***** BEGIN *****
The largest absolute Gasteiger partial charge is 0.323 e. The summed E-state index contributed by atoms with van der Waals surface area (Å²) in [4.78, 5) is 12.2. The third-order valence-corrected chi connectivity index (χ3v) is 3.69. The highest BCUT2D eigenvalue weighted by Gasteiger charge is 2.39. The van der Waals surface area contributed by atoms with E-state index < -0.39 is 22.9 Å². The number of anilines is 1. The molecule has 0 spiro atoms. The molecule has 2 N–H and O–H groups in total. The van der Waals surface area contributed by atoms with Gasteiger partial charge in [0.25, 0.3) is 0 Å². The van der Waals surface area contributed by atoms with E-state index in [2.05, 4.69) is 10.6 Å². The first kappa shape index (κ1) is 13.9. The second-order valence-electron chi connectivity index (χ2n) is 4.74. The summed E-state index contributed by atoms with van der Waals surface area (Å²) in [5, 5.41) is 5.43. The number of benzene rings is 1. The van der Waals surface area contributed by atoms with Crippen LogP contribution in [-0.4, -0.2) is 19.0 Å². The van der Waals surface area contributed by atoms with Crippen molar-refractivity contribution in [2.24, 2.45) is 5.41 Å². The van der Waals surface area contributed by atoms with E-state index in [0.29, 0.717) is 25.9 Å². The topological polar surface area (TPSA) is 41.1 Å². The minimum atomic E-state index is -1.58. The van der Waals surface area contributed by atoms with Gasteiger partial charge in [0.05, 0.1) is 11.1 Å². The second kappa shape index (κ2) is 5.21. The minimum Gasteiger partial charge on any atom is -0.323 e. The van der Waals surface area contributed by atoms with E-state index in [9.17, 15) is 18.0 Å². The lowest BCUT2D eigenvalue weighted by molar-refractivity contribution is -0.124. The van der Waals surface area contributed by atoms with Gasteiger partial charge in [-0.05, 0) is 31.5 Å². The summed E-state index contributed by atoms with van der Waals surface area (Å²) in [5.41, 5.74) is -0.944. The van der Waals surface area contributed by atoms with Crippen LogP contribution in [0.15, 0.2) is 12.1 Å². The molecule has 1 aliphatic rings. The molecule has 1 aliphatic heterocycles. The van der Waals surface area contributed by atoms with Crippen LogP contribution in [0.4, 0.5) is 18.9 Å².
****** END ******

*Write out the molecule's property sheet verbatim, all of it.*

The largest absolute Gasteiger partial charge is 0.323 e. The summed E-state index contributed by atoms with van der Waals surface area (Å²) in [4.78, 5) is 12.2. The third-order valence-corrected chi connectivity index (χ3v) is 3.69. The highest BCUT2D eigenvalue weighted by Gasteiger charge is 2.39. The van der Waals surface area contributed by atoms with E-state index < -0.39 is 22.9 Å². The number of anilines is 1. The molecule has 0 spiro atoms. The molecule has 2 N–H and O–H groups in total. The van der Waals surface area contributed by atoms with Gasteiger partial charge in [0.25, 0.3) is 0 Å². The van der Waals surface area contributed by atoms with E-state index in [2.05, 4.69) is 10.6 Å². The first kappa shape index (κ1) is 13.9. The second-order valence-electron chi connectivity index (χ2n) is 4.74. The summed E-state index contributed by atoms with van der Waals surface area (Å²) in [5, 5.41) is 5.43. The number of benzene rings is 1. The van der Waals surface area contributed by atoms with Crippen LogP contribution in [-0.4, -0.2) is 19.0 Å². The van der Waals surface area contributed by atoms with Crippen molar-refractivity contribution in [2.24, 2.45) is 5.41 Å². The van der Waals surface area contributed by atoms with E-state index in [0.29, 0.717) is 25.9 Å². The topological polar surface area (TPSA) is 41.1 Å². The minimum atomic E-state index is -1.58. The van der Waals surface area contributed by atoms with Gasteiger partial charge in [0.05, 0.1) is 11.1 Å². The second kappa shape index (κ2) is 5.21. The minimum Gasteiger partial charge on any atom is -0.323 e. The van der Waals surface area contributed by atoms with E-state index in [9.17, 15) is 18.0 Å². The lowest BCUT2D eigenvalue weighted by molar-refractivity contribution is -0.124. The van der Waals surface area contributed by atoms with Gasteiger partial charge in [-0.05, 0) is 31.5 Å². The summed E-state index contributed by atoms with van der Waals surface area (Å²) in [5.41, 5.74) is -0.944. The van der Waals surface area contributed by atoms with Crippen LogP contribution in [0.15, 0.2) is 12.1 Å². The molecule has 1 aliphatic rings. The molecule has 1 aliphatic heterocycles. The van der Waals surface area contributed by atoms with Crippen LogP contribution in [0.4, 0.5) is 18.9 Å².